See, here we have a repeated character- 唔 - that exists happily in Japanese, even if MIME doesn't have it. Consists of 口 (mouth radical) + 吾 (I, right element) to form a kanji that also means I. She has a bunch of her henchmen apologize: 對唔住, furigana'd as sumimasen. She has her hero say お唔該, furigana'd as arigatou. (And why's that kana お there, huh?) I look the hanzi up in Mandarin Tools, I look it up in my paper dictionary, I hazard a guess it's pronounced wu and look it up in both places again and can't find it.
She has another hanzi, 口 (mouth radical) + 地 (earth, right element.) Her gangsters use a compound "我 + mouth-earth" that's furigana'd as ware-tachi. Can't find it anywhere.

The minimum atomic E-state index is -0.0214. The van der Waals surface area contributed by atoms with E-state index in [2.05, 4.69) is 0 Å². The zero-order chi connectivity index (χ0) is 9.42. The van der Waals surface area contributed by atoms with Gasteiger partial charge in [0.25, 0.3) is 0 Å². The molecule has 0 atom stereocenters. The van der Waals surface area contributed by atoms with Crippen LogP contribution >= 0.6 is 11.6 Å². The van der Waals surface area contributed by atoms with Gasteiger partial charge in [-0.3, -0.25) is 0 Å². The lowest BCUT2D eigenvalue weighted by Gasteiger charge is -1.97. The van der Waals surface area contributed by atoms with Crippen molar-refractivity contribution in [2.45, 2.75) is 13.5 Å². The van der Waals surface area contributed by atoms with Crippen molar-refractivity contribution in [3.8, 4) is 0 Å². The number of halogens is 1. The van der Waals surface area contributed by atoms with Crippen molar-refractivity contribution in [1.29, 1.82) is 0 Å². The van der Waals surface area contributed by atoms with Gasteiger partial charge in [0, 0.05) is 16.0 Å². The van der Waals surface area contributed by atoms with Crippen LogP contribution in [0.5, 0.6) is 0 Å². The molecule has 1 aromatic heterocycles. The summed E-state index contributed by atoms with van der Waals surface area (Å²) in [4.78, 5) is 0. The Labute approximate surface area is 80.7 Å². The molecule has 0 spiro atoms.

She has a third kanji, evidently nonexistent in Japanese: 口 (mouth radical) + 卑 (base, vulgar; right element.) Add it to the kanji 酒 and the compound gets furigana'd as beer. I go look up this mouth-lowborn kanji in MT (mouth radical plus 7 lower bound to 9 upper bound.) Do I find it? No. I find 唔 wu2 instead, that insists with transparent sincerity that it was always there and I just didn't see it the first two times.
Johnson spot blindness apart, is there an explanation for these mysterious mouth hanzi? Are they special Cantonese-only? Did she invent them herself? What?
Right now I could do with some mean-mouthed sake myself, but there's no way I'm leaving the house.